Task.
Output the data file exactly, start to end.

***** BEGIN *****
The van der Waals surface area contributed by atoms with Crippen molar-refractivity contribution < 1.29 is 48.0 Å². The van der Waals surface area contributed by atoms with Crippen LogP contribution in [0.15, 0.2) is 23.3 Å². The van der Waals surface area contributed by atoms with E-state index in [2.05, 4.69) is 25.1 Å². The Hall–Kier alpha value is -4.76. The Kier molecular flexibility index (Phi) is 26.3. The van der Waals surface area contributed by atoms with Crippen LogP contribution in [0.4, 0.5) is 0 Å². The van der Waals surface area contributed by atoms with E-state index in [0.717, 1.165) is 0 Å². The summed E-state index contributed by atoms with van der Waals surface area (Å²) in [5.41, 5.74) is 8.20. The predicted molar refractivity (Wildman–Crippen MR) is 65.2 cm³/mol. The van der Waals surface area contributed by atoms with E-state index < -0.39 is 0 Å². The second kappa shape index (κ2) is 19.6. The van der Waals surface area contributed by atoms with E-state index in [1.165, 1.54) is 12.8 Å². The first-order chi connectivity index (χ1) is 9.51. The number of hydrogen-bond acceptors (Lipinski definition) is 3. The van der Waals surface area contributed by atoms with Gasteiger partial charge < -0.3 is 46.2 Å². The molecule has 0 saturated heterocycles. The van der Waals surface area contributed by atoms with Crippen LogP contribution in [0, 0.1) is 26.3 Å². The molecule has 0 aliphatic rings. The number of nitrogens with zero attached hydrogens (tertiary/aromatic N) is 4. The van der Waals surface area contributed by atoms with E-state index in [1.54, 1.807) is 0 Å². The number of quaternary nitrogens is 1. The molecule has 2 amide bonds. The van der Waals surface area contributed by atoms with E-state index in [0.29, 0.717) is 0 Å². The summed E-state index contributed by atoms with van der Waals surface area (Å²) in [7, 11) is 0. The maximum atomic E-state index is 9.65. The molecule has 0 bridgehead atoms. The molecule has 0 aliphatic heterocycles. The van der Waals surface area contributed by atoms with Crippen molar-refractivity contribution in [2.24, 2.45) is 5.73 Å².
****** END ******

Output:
The van der Waals surface area contributed by atoms with Crippen molar-refractivity contribution < 1.29 is 48.0 Å². The van der Waals surface area contributed by atoms with Crippen LogP contribution in [0.15, 0.2) is 23.3 Å². The van der Waals surface area contributed by atoms with E-state index in [2.05, 4.69) is 25.1 Å². The Hall–Kier alpha value is -4.76. The Kier molecular flexibility index (Phi) is 26.3. The van der Waals surface area contributed by atoms with Crippen LogP contribution in [0.4, 0.5) is 0 Å². The van der Waals surface area contributed by atoms with E-state index in [0.717, 1.165) is 0 Å². The summed E-state index contributed by atoms with van der Waals surface area (Å²) in [5.41, 5.74) is 8.20. The predicted molar refractivity (Wildman–Crippen MR) is 65.2 cm³/mol. The van der Waals surface area contributed by atoms with E-state index < -0.39 is 0 Å². The second kappa shape index (κ2) is 19.6. The van der Waals surface area contributed by atoms with E-state index in [1.165, 1.54) is 12.8 Å². The first-order chi connectivity index (χ1) is 9.51. The number of hydrogen-bond acceptors (Lipinski definition) is 3. The van der Waals surface area contributed by atoms with Gasteiger partial charge < -0.3 is 46.2 Å². The molecule has 0 saturated heterocycles. The van der Waals surface area contributed by atoms with Crippen LogP contribution in [0, 0.1) is 26.3 Å². The molecule has 0 aliphatic rings. The number of nitrogens with zero attached hydrogens (tertiary/aromatic N) is 4. The van der Waals surface area contributed by atoms with E-state index in [1.54, 1.807) is 0 Å². The number of quaternary nitrogens is 1. The molecule has 2 amide bonds. The van der Waals surface area contributed by atoms with E-state index in [0.29, 0.717) is 0 Å². The summed E-state index contributed by atoms with van der Waals surface area (Å²) in [7, 11) is 0. The maximum atomic E-state index is 9.65. The molecule has 0 bridgehead atoms. The molecule has 0 aliphatic heterocycles. The van der Waals surface area contributed by atoms with Crippen molar-refractivity contribution in [2.24, 2.45) is 5.73 Å².